Two Words: Pot. Roast.
I already touted off the fact that cold weather makes us crave warm, comforting foods and yaddi yaddi yaddah, so I won't bore you with flowery details and romanticized crap like I normally do. Here, I'm just giving you a straight up, super good, shut your face easy recipe that will have anyone you make it for worship the very ground you stand on.
Ok, so maybe it's not quite that drastic, but you get the point. This recipe is ridiculous it's so easy. Ready for it? Here it comes...
Oh, and as far as amounts for the carrots/potatoes go, I don't have any. Just deal with it, because frankly, I don't know how many family members you have, and I don't know how much they eat. In my case, I'm usually the one who eats all this amazing goodness, so I just buy a big chuck roast -- something in the 3 lb range -- and how much carrots and potatoes to use depends on the size of the vessel you're going to cook it in. The picture above is how it should fit into whatever you're using. You want to fill it about 2/3 of the way full. Mine looks a little higher than that, you can go a bit higher, but not so much that it's level with the rim of the vessel.
Preheat your oven to 325 and start by mixing the cream of mushroom soup with the onion soup mix until thoroughly combined and set aside. Then add oil to a pan and heat until the oil shimmers. Add the roast and sear on both sides (just sear, don't try to cook it in the pan). When one side is nicely browned, flip. While that is working, cut up your carrots and potatoes. Don't bother to peel. All the nutrients are in the skin, so just give 'em a good wash. What I do is cut the carrots into thirds. The smaller bottom portion can stay whole, then I cut the middle portion in half and the top portion in quarters to keep the sizes relatively consistent. As for potatoes, if they are small, cut them in half, large ones can either be quartered or, if they're extremely large, cut into 6ths.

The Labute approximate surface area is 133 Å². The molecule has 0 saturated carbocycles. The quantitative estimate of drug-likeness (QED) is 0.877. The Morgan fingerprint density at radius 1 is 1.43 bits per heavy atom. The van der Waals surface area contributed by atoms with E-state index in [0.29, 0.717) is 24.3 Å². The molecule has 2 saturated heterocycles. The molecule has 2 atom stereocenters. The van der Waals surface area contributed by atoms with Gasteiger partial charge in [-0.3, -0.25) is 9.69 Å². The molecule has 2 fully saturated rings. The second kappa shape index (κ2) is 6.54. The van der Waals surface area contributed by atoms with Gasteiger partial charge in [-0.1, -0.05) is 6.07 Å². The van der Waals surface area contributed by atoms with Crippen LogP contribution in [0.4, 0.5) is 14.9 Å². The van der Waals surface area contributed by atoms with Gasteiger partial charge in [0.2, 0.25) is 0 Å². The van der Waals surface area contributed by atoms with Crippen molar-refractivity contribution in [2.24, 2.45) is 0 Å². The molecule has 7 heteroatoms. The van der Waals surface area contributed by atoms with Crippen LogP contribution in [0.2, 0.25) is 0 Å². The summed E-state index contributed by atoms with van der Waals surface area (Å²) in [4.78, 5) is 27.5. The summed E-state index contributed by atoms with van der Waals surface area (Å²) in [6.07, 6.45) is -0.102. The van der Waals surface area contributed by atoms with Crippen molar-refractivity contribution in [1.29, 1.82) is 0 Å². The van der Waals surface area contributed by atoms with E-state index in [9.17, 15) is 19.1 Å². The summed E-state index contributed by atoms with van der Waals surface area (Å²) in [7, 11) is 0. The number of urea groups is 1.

Once the meat is seared, move it to your cooking vessel (you can use a dutch oven, my mom always used this particular thing so I just go with it). Arrange the carrots and potatoes around the perimeter of the roast. Then slather on the mushroom/onion soup goodness over top of the meat. If you don't have a tight fitting lid for whatever you're using, take a piece of foil and crimp around the top to help achieve an airtight seal. Don't get all crazy about this, just make sure it is closed.
Lid up, put in the oven and cook for 2 1/2 hours. At that point, use a fork and wiggle around in the meat -- if it falls apart like perfect, delicious pot roast should then you are good to go. If not, give it another 10ish minutes and check again. Repeat until it is done.
Trust me. There is no possibility for disappointment in this recipe. Honestly.